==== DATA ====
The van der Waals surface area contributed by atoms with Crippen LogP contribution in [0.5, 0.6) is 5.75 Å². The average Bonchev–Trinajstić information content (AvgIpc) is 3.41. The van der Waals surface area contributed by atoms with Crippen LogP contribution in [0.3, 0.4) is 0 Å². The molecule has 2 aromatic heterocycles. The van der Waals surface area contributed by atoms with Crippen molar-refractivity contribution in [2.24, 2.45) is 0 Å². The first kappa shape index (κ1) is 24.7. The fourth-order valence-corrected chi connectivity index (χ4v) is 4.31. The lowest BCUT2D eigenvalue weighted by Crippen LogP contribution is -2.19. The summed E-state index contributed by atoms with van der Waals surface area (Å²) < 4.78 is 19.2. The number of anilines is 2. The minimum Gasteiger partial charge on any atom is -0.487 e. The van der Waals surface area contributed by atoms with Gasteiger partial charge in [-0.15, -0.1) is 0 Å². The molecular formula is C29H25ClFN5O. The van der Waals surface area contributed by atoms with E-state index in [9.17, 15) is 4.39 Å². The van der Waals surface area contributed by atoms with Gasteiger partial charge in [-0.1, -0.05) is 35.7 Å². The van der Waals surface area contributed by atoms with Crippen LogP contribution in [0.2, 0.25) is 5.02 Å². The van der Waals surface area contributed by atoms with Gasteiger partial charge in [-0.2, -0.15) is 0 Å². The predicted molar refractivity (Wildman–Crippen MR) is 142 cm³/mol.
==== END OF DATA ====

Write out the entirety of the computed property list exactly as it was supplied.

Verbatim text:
The van der Waals surface area contributed by atoms with Crippen LogP contribution in [0.5, 0.6) is 5.75 Å². The average Bonchev–Trinajstić information content (AvgIpc) is 3.41. The van der Waals surface area contributed by atoms with Crippen LogP contribution in [0.3, 0.4) is 0 Å². The molecule has 2 aromatic heterocycles. The van der Waals surface area contributed by atoms with Crippen molar-refractivity contribution in [2.24, 2.45) is 0 Å². The first kappa shape index (κ1) is 24.7. The fourth-order valence-corrected chi connectivity index (χ4v) is 4.31. The lowest BCUT2D eigenvalue weighted by Crippen LogP contribution is -2.19. The summed E-state index contributed by atoms with van der Waals surface area (Å²) < 4.78 is 19.2. The number of anilines is 2. The minimum Gasteiger partial charge on any atom is -0.487 e. The van der Waals surface area contributed by atoms with Gasteiger partial charge in [-0.15, -0.1) is 0 Å². The molecular formula is C29H25ClFN5O. The van der Waals surface area contributed by atoms with E-state index in [9.17, 15) is 4.39 Å². The van der Waals surface area contributed by atoms with Gasteiger partial charge in [-0.1, -0.05) is 35.7 Å². The van der Waals surface area contributed by atoms with Crippen LogP contribution in [0.2, 0.25) is 5.02 Å². The van der Waals surface area contributed by atoms with Gasteiger partial charge in [-0.2, -0.15) is 0 Å². The predicted molar refractivity (Wildman–Crippen MR) is 142 cm³/mol.